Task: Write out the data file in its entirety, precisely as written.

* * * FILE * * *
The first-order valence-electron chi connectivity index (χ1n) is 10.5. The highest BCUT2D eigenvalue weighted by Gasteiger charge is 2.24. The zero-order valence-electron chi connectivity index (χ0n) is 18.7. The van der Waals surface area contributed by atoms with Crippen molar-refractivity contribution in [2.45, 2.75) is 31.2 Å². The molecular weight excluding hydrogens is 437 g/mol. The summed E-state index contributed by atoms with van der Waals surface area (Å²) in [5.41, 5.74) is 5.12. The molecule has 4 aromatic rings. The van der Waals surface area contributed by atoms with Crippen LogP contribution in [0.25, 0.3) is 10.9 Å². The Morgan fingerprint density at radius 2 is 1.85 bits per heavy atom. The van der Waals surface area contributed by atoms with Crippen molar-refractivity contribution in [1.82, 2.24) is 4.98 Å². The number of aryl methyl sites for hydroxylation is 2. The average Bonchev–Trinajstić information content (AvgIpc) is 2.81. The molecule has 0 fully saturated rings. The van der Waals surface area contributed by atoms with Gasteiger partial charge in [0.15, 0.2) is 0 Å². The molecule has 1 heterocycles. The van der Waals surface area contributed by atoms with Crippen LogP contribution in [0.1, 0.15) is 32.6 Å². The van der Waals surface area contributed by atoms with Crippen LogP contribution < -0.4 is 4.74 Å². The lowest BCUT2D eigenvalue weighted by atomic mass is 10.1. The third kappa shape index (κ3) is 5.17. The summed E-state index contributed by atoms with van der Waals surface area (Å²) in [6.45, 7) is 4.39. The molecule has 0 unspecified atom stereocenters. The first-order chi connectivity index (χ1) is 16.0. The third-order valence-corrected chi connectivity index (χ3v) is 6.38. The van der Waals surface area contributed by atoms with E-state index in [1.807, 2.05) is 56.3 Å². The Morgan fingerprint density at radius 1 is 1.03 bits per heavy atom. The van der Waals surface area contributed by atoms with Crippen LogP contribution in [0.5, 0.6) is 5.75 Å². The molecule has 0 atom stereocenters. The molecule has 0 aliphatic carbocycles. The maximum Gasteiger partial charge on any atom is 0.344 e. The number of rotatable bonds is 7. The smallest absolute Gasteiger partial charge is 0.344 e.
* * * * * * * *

The first-order valence-electron chi connectivity index (χ1n) is 10.5. The highest BCUT2D eigenvalue weighted by Gasteiger charge is 2.24. The zero-order valence-electron chi connectivity index (χ0n) is 18.7. The van der Waals surface area contributed by atoms with Crippen molar-refractivity contribution in [2.45, 2.75) is 31.2 Å². The molecular weight excluding hydrogens is 437 g/mol. The summed E-state index contributed by atoms with van der Waals surface area (Å²) in [5.41, 5.74) is 5.12. The molecule has 4 aromatic rings. The van der Waals surface area contributed by atoms with Crippen LogP contribution in [0.25, 0.3) is 10.9 Å². The Morgan fingerprint density at radius 2 is 1.85 bits per heavy atom. The van der Waals surface area contributed by atoms with Crippen molar-refractivity contribution in [1.82, 2.24) is 4.98 Å². The number of aryl methyl sites for hydroxylation is 2. The average Bonchev–Trinajstić information content (AvgIpc) is 2.81. The molecule has 0 fully saturated rings. The van der Waals surface area contributed by atoms with Gasteiger partial charge in [0.15, 0.2) is 0 Å². The molecule has 1 heterocycles. The van der Waals surface area contributed by atoms with Crippen LogP contribution in [0.1, 0.15) is 32.6 Å². The van der Waals surface area contributed by atoms with Crippen LogP contribution < -0.4 is 4.74 Å². The lowest BCUT2D eigenvalue weighted by atomic mass is 10.1. The third kappa shape index (κ3) is 5.17. The summed E-state index contributed by atoms with van der Waals surface area (Å²) in [6.45, 7) is 4.39. The molecule has 0 unspecified atom stereocenters. The first-order chi connectivity index (χ1) is 16.0. The third-order valence-corrected chi connectivity index (χ3v) is 6.38. The van der Waals surface area contributed by atoms with E-state index in [1.807, 2.05) is 56.3 Å². The Morgan fingerprint density at radius 1 is 1.03 bits per heavy atom. The van der Waals surface area contributed by atoms with Crippen LogP contribution in [0.5, 0.6) is 5.75 Å². The molecule has 0 atom stereocenters. The molecule has 0 aliphatic carbocycles. The maximum Gasteiger partial charge on any atom is 0.344 e. The number of rotatable bonds is 7. The smallest absolute Gasteiger partial charge is 0.344 e.